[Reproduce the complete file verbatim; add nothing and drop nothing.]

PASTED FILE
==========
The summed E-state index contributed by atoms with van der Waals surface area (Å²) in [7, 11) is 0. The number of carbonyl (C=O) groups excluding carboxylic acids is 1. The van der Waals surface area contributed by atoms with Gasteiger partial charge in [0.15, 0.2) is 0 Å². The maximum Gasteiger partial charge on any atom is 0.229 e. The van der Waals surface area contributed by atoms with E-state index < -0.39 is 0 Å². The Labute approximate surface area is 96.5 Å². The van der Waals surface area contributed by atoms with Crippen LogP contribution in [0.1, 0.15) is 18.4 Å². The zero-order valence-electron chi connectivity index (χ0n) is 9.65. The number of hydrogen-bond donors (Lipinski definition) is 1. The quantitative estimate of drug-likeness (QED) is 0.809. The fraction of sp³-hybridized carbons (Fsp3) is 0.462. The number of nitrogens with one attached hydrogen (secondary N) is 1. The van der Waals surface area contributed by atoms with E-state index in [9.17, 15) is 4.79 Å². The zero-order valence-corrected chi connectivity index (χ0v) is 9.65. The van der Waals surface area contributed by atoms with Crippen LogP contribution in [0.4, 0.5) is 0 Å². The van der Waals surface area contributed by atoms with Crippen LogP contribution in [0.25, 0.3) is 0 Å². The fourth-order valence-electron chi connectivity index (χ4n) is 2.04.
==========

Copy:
The summed E-state index contributed by atoms with van der Waals surface area (Å²) in [7, 11) is 0. The number of carbonyl (C=O) groups excluding carboxylic acids is 1. The van der Waals surface area contributed by atoms with Gasteiger partial charge in [0.15, 0.2) is 0 Å². The maximum Gasteiger partial charge on any atom is 0.229 e. The van der Waals surface area contributed by atoms with E-state index < -0.39 is 0 Å². The Labute approximate surface area is 96.5 Å². The van der Waals surface area contributed by atoms with Crippen LogP contribution in [0.1, 0.15) is 18.4 Å². The zero-order valence-electron chi connectivity index (χ0n) is 9.65. The number of hydrogen-bond donors (Lipinski definition) is 1. The quantitative estimate of drug-likeness (QED) is 0.809. The fraction of sp³-hybridized carbons (Fsp3) is 0.462. The number of nitrogens with one attached hydrogen (secondary N) is 1. The van der Waals surface area contributed by atoms with E-state index in [9.17, 15) is 4.79 Å². The zero-order valence-corrected chi connectivity index (χ0v) is 9.65. The van der Waals surface area contributed by atoms with Crippen LogP contribution in [0.4, 0.5) is 0 Å². The van der Waals surface area contributed by atoms with Crippen LogP contribution in [0.25, 0.3) is 0 Å². The fourth-order valence-electron chi connectivity index (χ4n) is 2.04.